Hull recorded one of the greatest shocks in English Premier League history with an astonishing 2-1 win at Arsenal on Saturday.
Second-half goals from Geovanni and Daniel Cousin inflicted just the Gunners' second defeat at the Emirates stadium - their first came against West Ham in April 2007 - and provoked exuberant celebrations among the travelling contingent.
It also denied Arsene Wenger's side the chance to return to the top of the table, although that disappointment will be nothing compared to the embarrassment of being humbled on home turf by a side dismissed as whipping boys by the pundits.
Arsenal had looked on course to return to the summit courtesy of Paul McShane's own goal just after the interval but, despite a welter of late pressure, they could find no answer to Hull's indomitable spirit.
Few teams venture to the Emirates with hopes of conquering it, a point underlined by the fact that Arsenal had rattled in 14 unanswered goals in their four games this term.
But Hull are not typical top flight green-horns. The Tigers had taken four points from their first two away games and had only been out-classed once, in a home rout by Wigan.
City were in no mood to be overawed. They were determined not to allow Arsenal the space and time they need to thrive and the hosts found themselves frustrated at every turn.
They enjoyed an early stroke of luck, when Emmanuel Adebayor's headed goal was disallowed for a foul on McShane, but for the most part they relied on their own qualities.
Two early chances summed up the first half. In the 16th minute, a quicksilver break from Theo Walcott appeared certain to end in the striker bearing down on goal, only for Andy Dawson to emerge from nowhere and whip the ball from his toes.
There were more heroics three minutes later. A slick interchange between Kolo Toure and Cesc Fabregas ended with the Spaniard reaching the by-line. His pull-back found William Gallas but the Frenchman's goal-bound shot was superbly blocked by George Boateng.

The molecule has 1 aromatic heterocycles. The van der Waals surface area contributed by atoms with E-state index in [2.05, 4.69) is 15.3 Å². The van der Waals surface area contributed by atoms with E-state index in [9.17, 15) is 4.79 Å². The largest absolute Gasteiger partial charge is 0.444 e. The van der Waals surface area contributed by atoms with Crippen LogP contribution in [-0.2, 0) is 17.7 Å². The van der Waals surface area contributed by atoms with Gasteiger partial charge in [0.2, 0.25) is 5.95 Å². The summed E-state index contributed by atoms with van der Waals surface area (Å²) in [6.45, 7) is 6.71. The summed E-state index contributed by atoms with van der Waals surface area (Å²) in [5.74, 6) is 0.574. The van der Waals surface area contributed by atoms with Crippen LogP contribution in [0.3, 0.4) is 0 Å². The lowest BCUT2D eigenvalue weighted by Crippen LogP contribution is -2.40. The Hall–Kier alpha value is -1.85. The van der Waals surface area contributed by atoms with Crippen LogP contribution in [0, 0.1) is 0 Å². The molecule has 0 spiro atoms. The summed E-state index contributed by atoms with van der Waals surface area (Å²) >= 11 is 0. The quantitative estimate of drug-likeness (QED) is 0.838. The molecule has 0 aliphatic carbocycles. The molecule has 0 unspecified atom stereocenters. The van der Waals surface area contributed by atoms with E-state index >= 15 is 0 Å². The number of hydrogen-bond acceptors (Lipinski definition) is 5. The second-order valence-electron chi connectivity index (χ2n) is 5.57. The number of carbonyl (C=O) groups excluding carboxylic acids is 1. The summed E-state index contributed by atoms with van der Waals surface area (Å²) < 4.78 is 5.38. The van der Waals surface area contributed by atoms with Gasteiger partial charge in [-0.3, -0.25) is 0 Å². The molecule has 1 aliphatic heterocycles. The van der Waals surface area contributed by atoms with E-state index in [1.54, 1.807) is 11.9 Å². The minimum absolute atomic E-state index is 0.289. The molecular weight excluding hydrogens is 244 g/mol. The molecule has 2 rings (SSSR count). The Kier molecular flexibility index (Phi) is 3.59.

Hull's unexpected resistance seemed to befuddle Arsenal, with Walcott suffering more than most.
The 19-year-old inexplicably tried to control Emmanuel Eboue's 25th-minute cross rather than simply head it home, allowing Hull to smother the danger, and then took too many touches after bursting onto a Fabregas pass.
But Walcott was not alone. There were howls of protest from the home fans when a canny ball from Adebayor teed up Eboue only for the Ivorian midfielder to try yet another pass, rather than shoot from an inviting position.
Arsenal trooped off for half-time looking perplexed, but normal service appeared to be resumed within five minutes of the re-start.
Walcott tore down the right, crossed into the six-yard box and after Adebayor had helped the ball on, it was bundled home by the back-tracking McShane.
No awe for new boys
That should have been the cue for Arsenal's supposed class to tell. Instead, Hull stormed back in the most astonishing manner imaginable.
Their 64th-minute equaliser was startling enough, Geovanni cutting inside past Gael Clichy before unleashing a magnificent 25-yard shot which swerved across Manuel Almunia and into the top corner.
But that was capped just moments later when Dawson's fizzed in-swinging corner was met at the near post by the leaping Cousin, the striker's flicked header soaring into the opposite corner.
Arsenal tried manfully to mount a fight-back. Adebayor and van Persie might have done better than roll shots past the left-hand post after finding space in the area and Gallas was unlucky to see a thumping header hit the woodwork, with substitute Carlos Vela deflecting the rebound wide.
And then, deep into stoppage time, City were indebted to goalkeeper Boaz Myhill, who somehow turned aside a blistering drive from Fabregas.